6. The prairie grasses still have deep roots and still sequester carbon, but the roots themselves appear to have distinct roles. If the shallow roots take up most of the water, it could be that the deep roots are mainly responsible for obtaining needed nutrients rather than water, but such roots may also be “redirected” to obtain moisture in times of drought. Distributed roles may be a useful adaptation, but I suspect they can be interchanged as needed. Life finds a way…

  7. This article give me great pause on the implications of treating cut stumps on aggressive plants such as Sumac and Dogwood for those of us on private conservation easement properties who do not have access to fire and grazing. Should we be treating these cut stumps at all? Are we leaving those root channels available to drain the water away from the very plants we are trying to aid? Should we just cut or mow instead, more frequently for those plants that are overtaking our grasses and forbs?

    • My guess is that the freeze-thaw and wet-dry cycles would collapse any root channels as the roots slowly rot out. I still think treating the stumps makes sense for woody shrubs that would otherwise resprout and shade out the grasses/forbs.

    • I am doing research on root reserve levels and regrowth response at given levels through the growing season on aspen and smooth sumac here in Minnesota right now. Preliminary observations are; lower root reserves=lower regrowth height/vigor Higher root reserves= higher regrowth/vigor at end of season. Next I am measuring weekly levels from spring pre-bud to leaf drop in fall. Trying to find cutting time sweet spot for both aspen and sumac. Keep posted!

      • When removing sprouts from girdled buckthorn, I had been waiting until right before the new green growth starts to become woody. The result is I need to remove the sprouts about once a month which correlates to four times a year. In savanna, it takes at least three and often four years of repeatedly removing sprouts to exhaust the energy reserves of buckthorn to the point that they stop sprouting. Of course, if herbicide is applied to a girdle all the follow-up work of removing sprouts can be avoided.

        I could see how mowing might be the preferable to applying herbicide to 10,000’s of stems or reducing the recovery potential of an area with broadcast spraying. It will be interesting to see if the cutting time sweet spot you find matches the time of stems becoming woody that I have been using as a guide.

  8. I’ve always thought the deeper roots were for temperature regulation. People have measured the cooling effect from prairie dock leaves. The grasses are most likely using their deep roots for the same purpose.

    It makes sense that most roots would be near the surface because that is where nutrients are most abundant. Nutrients typically are what limits plant growth the most.

  9. Hi Chris,
    I think you have a typo here: “Frequent fire, then, creates big problems for shrubs, but grasses and shrubs can more easily take it in stride.”
    Did you mean grasses and forbs?

  10. Amazing and useful Chris.
    I wonder if by having a range of depths the grasses may be detecting soil moisture trends, enabling them to pull back their seed maturation and senescence dates. This would help them save water for their seeds – not that they can ‘think’. I can imagine mycorrhiza playing roles in this process, but I’ve forgotten most of my plant science.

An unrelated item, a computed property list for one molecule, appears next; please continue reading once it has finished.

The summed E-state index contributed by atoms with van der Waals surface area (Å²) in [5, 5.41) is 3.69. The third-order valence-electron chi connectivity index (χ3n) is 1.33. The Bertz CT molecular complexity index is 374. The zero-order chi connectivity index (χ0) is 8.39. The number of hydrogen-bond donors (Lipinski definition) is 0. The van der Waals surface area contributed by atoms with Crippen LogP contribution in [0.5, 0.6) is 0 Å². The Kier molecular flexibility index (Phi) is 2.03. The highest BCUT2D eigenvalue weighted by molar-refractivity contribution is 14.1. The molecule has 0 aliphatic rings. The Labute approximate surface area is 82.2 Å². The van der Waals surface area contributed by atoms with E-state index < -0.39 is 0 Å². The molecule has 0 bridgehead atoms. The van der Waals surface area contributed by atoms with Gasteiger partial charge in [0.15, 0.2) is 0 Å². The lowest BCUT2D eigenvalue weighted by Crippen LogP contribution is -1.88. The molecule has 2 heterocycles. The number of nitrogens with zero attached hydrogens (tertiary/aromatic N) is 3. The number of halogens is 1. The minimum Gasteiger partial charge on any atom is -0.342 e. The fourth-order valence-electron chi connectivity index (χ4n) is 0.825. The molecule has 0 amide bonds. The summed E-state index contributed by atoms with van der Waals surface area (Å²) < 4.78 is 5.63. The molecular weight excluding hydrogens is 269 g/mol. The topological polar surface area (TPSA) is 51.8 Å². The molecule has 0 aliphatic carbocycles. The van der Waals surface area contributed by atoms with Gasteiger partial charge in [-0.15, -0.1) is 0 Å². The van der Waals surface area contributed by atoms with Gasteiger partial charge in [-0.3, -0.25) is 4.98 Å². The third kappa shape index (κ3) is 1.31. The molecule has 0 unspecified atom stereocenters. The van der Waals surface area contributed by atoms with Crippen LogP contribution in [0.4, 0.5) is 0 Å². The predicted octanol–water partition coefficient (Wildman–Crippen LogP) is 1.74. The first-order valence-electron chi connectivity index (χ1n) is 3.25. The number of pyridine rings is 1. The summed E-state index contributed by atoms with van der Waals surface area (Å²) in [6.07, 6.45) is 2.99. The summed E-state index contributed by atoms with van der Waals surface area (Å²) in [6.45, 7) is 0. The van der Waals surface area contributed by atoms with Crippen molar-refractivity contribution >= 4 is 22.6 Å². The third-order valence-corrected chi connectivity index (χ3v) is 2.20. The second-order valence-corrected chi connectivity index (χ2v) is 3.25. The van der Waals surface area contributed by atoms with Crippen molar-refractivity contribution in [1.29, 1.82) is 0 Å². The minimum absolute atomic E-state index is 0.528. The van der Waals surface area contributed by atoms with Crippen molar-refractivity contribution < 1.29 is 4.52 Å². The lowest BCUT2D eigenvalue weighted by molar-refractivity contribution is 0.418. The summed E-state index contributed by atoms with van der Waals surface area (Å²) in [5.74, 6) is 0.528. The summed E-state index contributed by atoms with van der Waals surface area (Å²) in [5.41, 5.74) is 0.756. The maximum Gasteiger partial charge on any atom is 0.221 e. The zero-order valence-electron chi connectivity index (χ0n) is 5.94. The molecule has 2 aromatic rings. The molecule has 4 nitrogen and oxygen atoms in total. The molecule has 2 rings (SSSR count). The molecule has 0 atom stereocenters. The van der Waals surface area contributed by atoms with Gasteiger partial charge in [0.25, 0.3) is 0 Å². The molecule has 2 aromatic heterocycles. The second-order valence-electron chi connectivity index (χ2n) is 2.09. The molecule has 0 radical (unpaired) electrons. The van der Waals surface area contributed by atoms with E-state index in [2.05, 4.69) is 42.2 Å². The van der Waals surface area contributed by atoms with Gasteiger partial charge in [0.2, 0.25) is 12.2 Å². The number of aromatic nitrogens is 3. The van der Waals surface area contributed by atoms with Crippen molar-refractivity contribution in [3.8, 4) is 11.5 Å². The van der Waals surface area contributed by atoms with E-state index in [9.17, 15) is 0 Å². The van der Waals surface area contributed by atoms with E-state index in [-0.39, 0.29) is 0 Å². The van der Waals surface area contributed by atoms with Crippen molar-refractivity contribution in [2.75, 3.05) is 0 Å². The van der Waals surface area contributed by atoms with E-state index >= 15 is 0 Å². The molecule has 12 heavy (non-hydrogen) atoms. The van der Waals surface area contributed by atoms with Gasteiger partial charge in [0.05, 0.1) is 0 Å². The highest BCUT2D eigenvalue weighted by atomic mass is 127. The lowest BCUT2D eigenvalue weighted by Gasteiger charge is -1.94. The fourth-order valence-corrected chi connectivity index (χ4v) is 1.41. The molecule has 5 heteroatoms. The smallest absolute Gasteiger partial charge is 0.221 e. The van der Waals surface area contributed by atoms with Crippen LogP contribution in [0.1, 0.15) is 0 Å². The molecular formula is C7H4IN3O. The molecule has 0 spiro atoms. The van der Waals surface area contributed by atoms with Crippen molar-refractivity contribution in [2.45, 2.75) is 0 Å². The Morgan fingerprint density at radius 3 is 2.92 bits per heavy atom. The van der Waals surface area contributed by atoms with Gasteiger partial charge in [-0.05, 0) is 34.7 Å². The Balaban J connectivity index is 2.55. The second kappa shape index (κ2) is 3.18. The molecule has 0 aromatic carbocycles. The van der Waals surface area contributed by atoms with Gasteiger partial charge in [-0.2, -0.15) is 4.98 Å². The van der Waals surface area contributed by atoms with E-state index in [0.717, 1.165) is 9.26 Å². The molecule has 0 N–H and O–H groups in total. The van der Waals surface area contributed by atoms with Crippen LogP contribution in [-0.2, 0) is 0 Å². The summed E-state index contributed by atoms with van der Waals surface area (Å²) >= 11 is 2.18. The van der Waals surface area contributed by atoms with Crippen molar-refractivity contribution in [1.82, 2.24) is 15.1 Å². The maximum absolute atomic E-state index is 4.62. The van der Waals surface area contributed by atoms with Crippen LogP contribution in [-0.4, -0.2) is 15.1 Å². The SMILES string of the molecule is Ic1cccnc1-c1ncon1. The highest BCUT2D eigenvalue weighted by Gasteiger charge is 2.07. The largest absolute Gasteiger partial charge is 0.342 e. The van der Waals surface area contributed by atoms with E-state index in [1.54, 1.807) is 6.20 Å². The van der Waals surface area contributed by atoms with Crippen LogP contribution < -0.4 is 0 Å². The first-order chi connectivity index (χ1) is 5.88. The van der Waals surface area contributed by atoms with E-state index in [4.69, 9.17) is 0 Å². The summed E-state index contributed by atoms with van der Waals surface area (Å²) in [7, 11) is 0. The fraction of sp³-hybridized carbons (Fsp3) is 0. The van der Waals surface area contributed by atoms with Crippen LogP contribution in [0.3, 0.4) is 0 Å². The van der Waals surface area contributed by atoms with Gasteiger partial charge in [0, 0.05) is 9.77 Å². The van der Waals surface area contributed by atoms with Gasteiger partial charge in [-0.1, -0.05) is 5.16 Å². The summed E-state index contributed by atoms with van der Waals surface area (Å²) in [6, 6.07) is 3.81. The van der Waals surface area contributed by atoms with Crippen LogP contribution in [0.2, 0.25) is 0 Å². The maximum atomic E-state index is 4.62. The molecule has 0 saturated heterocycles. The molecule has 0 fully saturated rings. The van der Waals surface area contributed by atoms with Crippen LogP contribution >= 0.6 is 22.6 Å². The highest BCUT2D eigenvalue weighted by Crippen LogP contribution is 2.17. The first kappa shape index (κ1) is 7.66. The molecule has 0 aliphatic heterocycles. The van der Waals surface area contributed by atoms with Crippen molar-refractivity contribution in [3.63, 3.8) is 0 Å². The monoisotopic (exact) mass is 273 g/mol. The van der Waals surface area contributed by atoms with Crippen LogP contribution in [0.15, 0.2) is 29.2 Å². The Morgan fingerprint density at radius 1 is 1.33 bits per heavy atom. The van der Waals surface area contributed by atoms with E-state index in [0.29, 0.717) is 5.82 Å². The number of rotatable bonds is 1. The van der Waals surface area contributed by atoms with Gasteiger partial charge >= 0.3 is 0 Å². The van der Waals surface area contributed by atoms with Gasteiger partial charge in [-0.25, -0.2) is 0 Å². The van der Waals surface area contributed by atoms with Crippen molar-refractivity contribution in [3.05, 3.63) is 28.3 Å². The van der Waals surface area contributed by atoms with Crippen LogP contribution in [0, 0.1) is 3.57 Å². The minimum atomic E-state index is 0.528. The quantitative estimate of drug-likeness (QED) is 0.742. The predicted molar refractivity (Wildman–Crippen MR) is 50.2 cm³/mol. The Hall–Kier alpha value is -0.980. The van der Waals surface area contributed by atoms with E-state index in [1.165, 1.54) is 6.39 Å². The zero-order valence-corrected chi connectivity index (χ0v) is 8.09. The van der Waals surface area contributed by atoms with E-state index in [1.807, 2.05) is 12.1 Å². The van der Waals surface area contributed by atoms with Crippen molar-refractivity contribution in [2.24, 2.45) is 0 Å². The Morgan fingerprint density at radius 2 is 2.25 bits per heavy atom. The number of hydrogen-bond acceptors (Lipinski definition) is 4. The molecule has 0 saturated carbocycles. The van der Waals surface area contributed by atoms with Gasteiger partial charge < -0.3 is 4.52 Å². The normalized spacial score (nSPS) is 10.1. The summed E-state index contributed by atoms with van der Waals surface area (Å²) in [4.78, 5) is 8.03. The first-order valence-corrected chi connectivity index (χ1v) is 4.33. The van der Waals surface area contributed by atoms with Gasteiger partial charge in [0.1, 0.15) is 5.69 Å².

This could function much like regulated deficit irrigation RDI (aka Partial Root Zone Drying – sort of) as used in fruit orchards where e.g. plants are planted above a membrane and watered both sides until you want to shut the plant down when you turn off one side which boosts levels of ABA (abscisic acid) and the plant shuts down saving water. I wouldn’t be surprised if nature got there first.

  11. What about fungi and other organisms with a mutualistic relationship with plants? It’s my impression that plants sometimes provide a reservoir of moisture for their benefit. Having said that, I don’t know if their relationship is significant deep in the soil.

  12. In thinking about Jesse’s presentation at GRN 2017 at Konza, am I remembering a mention that the exceptionally deep roots might be seeking out hard to find nutrients?

    Excerpts below from: https://jacksonlab.stanford.edu/sites/default/files/bgc01.pdf

    “Nutrients strongly cycled by plants, such as P and K, tend to be more concentrated in the topsoil (upper 20 cm) than are nutrients usually less limiting for plants such as Na and Cl.

    Globally, the ranking of vertical distributions among nutrients was shallowest to deepest in the following order: P > K > Ca > Mg > Na = Cl = SO4”

  13. Very interesting post! I’ve grown 48 Eastern gamagrass plants in a plot collected from various locations throughout Texas. Each year I randomly move about 5 percent of the mature clumps (more than two growing seasons in place) to another location in the plot. When I move the clump I get the soil and intact roots to a depth of 10 inches. I’ve moved the plants at two times, late summer and late winter, specifically Aug. 20-Sep. 20 (about 8 weeks before 1st frost) and Feb. 1-Mar. 10 (leaf green-up averages Mar. 10). All clumps receive supplemental irrigation. The clumps moved late winter are set back a growing season to reach full leaf size and display robust inflorescence, whereas the late summer clumps display no setback and appear mature the following season. Could it be the deeper roots re-establish in the late-summer moved clumps but not the late-winter clumps, and if so are the deep roots acting as a carbohydrate reserve?

PLEASE COMMENT ON THIS POST!

Fill in your details below or click an icon to log in:

WordPress.com Logo

You are commenting using your WordPress.com account. Log Out /  Change )

Google photo

You are commenting using your Google account. Log Out /  Change )

Twitter picture

You are commenting using your Twitter account. Log Out /  Change )

Facebook photo

You are commenting using your Facebook account. Log Out /  Change )

Connecting to %s

This site uses Akismet to reduce spam. Learn how your comment data is processed.